Music, dating, gaming and shopping sites were all in the mix of hacks and breaches this month, while the importance of two-factor authentication gets discussed in civil court and an NFL hopeful learns the hard way to keep his social media accounts secure. All that and more in The Month in Hacks.
Philippines Hacked in Largest Ever Government Breach
On April 14, Wired reported that the Filipino government had been the victim of the largest ever known data breach against a state. “Anonymous Philippines” claimed credit for the attack, in which the group stole data on 55 million Filipino voters. Over 225,000 email addresses, 1.3 million passport numbers and 15.8 million fingerprint records were taken. Shortly after the initial hack a second group, LulzSec Pilipinas, reposted the database. It has since been mirrored and widely shared.
California Casino's Employee Tax Data Hacked
W-2 wages, withholdings and Social Security numbers of employees at Morongo Casino in Southern California were stolen, as reported by The Press Enterprise on April 15. Morongo did not disclose how many employees were affected; however, all those at risk have been notified and offered one year of identity theft protection.
Former Lehman Exec Sues for Cyber Security Negligence
On April 18, The New York Post reported that former Lehman Brothers managing director Robert Millard is suing Long Island real estate attorney Patricia Doran for negligence. Millard claims that her failure to use two-factor authentication to protect her email account led to Millard and his wife Bethany losing nearly $2M. Doran's email was hacked, and the hackers used information related to the purchase of a co-op to pose as the seller's attorney. The Millard's then wired $1.938M to an account at TD Bank. The bank discovered the fraud and notified the Millards. All but $200k has been recovered, for which the Millards are suing in Manhattan civil court. No doubt this case could have interesting implications for the future of cybersecurity responsibility.
Spotify May Have Been Hacked Yet Again
On April 26, Naked Security reported on a fresh batch of Spotify account details being leaked. While it remains unclear if this batch is from a new breach, or among information obtained in the three previous attacks on the streaming service, it emphasizes the importance of regularly updating account credentials. The Pastebin dump included emails, usernames, passwords, account type, auto-renew information and the country of origin for the accounts. Users reported account takeovers, and it remains unclear whether a breach occurred against Spotify directly, or if customers were themselves victims of a phishing scam.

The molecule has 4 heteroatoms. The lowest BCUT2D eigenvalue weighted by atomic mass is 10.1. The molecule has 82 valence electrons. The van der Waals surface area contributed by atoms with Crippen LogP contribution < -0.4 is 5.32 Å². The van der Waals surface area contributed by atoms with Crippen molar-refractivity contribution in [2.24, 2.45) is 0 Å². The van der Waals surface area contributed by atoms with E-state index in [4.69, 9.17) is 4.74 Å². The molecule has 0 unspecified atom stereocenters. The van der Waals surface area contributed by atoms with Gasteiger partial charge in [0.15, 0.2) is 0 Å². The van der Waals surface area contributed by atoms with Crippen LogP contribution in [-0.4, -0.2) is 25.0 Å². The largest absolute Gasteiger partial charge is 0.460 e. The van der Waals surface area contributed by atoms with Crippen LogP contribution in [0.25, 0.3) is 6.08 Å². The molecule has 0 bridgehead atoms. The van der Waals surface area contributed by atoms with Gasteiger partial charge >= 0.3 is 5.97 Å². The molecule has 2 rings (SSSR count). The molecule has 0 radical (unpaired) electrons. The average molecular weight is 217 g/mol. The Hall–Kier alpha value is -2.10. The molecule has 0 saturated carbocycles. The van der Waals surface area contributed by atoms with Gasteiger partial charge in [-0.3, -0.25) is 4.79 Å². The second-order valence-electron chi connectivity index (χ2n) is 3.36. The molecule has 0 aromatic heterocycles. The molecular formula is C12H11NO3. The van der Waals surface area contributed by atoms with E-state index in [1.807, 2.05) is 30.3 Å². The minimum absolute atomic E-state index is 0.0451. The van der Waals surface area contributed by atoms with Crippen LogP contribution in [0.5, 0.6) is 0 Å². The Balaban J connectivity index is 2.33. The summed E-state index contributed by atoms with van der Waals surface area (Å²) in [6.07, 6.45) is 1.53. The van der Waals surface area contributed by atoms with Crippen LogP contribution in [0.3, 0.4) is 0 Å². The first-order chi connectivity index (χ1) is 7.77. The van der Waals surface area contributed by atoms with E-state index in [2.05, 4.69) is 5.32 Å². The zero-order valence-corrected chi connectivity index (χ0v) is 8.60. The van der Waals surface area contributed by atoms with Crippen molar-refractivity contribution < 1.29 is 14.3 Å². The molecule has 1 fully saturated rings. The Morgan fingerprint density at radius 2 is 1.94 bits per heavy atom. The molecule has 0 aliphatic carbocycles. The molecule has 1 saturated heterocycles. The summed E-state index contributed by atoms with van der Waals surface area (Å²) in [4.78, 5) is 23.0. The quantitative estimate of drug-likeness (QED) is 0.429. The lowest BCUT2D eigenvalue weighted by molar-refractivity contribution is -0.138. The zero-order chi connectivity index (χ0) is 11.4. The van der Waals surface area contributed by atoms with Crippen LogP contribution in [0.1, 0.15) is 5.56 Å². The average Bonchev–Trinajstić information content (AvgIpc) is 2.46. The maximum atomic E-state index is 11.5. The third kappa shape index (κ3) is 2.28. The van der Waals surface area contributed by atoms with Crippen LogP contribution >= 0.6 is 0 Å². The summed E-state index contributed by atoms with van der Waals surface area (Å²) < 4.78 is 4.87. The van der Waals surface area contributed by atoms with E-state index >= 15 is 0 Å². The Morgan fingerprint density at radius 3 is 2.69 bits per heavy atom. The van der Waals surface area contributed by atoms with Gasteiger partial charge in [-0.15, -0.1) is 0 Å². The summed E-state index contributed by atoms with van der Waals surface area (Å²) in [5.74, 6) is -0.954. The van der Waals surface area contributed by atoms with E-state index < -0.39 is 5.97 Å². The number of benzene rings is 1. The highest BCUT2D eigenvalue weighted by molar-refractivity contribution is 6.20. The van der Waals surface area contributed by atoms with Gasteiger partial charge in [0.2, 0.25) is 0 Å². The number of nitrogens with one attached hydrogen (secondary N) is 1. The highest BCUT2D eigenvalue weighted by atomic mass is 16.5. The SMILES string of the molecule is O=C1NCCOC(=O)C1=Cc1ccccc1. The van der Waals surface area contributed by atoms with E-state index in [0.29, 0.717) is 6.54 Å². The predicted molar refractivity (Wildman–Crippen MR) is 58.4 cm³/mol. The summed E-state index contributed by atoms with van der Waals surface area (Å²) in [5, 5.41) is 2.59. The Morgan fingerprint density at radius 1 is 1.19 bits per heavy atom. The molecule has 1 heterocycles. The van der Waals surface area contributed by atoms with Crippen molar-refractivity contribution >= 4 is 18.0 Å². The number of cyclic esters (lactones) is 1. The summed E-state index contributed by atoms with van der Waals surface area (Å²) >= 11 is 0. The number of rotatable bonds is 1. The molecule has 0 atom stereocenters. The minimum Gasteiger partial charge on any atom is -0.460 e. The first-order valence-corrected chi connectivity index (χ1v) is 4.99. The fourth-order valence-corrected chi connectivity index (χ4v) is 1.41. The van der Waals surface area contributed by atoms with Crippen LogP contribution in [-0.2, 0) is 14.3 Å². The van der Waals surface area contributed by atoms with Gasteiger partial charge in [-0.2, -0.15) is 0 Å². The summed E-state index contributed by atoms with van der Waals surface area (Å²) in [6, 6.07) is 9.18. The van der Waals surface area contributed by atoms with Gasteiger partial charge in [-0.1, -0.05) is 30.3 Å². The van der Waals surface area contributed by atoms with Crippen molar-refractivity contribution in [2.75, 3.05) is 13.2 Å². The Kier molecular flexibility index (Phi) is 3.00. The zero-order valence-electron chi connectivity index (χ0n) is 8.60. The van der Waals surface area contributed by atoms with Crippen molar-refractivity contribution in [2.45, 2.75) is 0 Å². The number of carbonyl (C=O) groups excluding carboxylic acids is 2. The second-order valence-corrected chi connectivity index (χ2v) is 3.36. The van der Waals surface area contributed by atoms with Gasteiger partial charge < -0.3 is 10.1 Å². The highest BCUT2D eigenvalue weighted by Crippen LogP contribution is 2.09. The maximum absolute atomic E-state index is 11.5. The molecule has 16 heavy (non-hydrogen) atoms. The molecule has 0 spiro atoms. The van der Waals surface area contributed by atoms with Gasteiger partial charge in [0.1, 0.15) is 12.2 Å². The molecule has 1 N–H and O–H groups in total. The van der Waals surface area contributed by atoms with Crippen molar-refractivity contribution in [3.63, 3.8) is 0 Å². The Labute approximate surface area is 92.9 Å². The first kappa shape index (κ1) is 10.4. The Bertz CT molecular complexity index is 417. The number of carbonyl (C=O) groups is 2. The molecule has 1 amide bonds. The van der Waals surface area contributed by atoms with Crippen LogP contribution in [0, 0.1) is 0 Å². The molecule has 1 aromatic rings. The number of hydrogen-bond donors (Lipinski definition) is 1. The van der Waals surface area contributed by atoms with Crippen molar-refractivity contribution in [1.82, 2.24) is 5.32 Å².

Beautiful People Dating Site Hacked
BeautifulPeople.com, the dating site where new members are admitted by an attractiveness vote, saw the ugly side of the internet when it was breached, reported Wired on April 25. The personal information of 1.1 million users is now for sale on the Dark Web. The vulnerability was repaired in late December, and the company says the hack occurred before July 2015.
Video of Ole Miss Footballer Laremy Tunsil Hurts Draft Status
University of Mississippi offensive tackle Laremy Tunsil dropped from a No. 1 pick to No. 13 after a video of him smoking marijuana through a gas mask was posted to Twitter. He deleted the account shortly after the video posted, but it had already gone viral. He claims the account was hacked. CNN reported on April 29 that Tunsil's Instagram account was also hacked, revealing communication between him and an athletics department administrator discussing Ole Miss paying his mother's utility bill. Tunsil admits to being paid by the university, in violation of NCAA bylaws. While details remain under review, it looks like the lack of two-factor authentication on his Twitter account ended up costing Tunsil $7 Million on his rookie contract due to his draft fall.
Gumtree Notifies Users of Data Breach
Gumtree, the Australian subsidiary of online retail giant eBay, notified affected users of a recent data breach, reported News.Com on April 29. E-mail addresses, names and phone numbers were accessed; however, financial information and passwords remained secure. The breach was localized to Australian users. While payment information was not stolen, those affected could be the victims of future phishing scams.
Hackers Make Off With Minecraft Data
On April 29, The Register reported that Minecraft fan site Lifeboat had been hacked. Security researcher Troy Hunt discovered the breach by identifying bundles of user data on the Dark Web. The hack occurred in January and it appears Lifeboat did not notify users, instead simply forcing a password reset. Hunt and other security experts have criticized Lifeboat for merely hashing passwords and not salting them, which made the credentials easy to crack following the initial exposure.